Fujitsu and Solarflare share the observation that the rapid expansion of automated and algorithmic trading has increased the critical role of network and server technology in market trading, first in the requirement for low latency and second in the need for high throughput in order to process the high volume of transactions. Given the critical demand for information technology, private and public companies that are active in electronic markets continue to invest in their LAN and WAN networks and in the server infrastructure that carries market data and trading information.
Intel has signed a definitive agreement to acquire switch silicon maker Fulcrum Microsystems. The deal adds Ethernet switch chips to Intel’s growing portfolio of networking products. The agreement, whose terms remain under wraps, was announced on Tuesday.
The bar for what qualifies as a fast connection or “low latency” networking has always been higher in finance than in other areas of corporate networking. It’s never been quite this high, however.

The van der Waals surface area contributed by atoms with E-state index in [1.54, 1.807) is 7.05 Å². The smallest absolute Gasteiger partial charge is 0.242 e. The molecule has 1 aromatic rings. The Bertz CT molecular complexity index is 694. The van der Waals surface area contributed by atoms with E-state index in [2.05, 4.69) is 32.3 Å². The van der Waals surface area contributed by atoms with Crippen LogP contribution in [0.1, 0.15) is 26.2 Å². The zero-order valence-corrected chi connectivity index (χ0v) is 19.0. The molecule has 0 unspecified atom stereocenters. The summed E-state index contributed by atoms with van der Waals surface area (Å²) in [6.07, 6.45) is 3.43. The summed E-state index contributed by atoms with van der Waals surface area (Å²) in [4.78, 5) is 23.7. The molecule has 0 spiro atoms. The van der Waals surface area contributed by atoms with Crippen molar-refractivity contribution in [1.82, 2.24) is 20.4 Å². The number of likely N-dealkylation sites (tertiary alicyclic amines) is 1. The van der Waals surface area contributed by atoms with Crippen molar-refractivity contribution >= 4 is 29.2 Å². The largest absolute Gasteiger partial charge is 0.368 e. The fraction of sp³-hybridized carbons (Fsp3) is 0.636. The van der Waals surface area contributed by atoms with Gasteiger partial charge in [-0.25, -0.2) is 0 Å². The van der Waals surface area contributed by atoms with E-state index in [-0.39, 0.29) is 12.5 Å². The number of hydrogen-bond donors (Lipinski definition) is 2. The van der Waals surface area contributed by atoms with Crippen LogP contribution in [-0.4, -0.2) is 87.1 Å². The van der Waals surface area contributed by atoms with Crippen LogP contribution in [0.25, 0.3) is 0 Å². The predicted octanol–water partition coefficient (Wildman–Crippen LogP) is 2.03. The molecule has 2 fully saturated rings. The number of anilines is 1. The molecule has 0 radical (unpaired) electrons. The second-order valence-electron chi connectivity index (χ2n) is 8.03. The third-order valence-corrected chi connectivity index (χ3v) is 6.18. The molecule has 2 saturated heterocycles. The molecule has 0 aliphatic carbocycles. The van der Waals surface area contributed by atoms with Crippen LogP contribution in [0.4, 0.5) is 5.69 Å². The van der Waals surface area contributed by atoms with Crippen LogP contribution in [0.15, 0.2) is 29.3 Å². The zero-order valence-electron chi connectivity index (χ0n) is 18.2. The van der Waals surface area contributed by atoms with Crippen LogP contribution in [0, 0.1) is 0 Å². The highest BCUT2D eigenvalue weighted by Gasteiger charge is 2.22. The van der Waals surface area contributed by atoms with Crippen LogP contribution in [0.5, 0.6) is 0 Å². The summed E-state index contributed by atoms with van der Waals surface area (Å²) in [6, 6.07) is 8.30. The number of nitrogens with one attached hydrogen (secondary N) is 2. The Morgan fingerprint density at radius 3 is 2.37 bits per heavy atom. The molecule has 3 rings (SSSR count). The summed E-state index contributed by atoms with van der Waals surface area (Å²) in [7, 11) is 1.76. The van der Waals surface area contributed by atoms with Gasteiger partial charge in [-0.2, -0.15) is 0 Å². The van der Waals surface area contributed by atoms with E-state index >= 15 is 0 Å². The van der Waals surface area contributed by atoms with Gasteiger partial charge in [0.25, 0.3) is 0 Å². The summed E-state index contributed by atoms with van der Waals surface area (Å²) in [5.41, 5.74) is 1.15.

The battle for the lowest possible latency has been raging in the financial services sector for years but is not the most critical factor for every segment of the industry. While low latency will be enhanced in cloud developments, for now it appears that only this small non-latency-obsessed market can be reached by cloud vendors.
A focus on low latency is giving a new breed of Ethernet switch vendors a leg up on their competition.
Technologies that enable lower latency have been used to speed the trading process, but these same technologies can also be used for risk management.
Do more with less and do it faster. That’s a pretty familiar order to anybody running an IT operation these days. At the High Performance on Wall Street conference, hundreds of financial services IT practitioners came looking to find ways to meet the demands of business that moves at the speed of microseconds.
A common critique of external cloud computing services is that big-time IT users, like major corporations and financial institutions, are nowhere near getting on board. That might be true for the new breed of “cloud” services, but for the financial services sector, at least, outsourcing is far from a dirty word.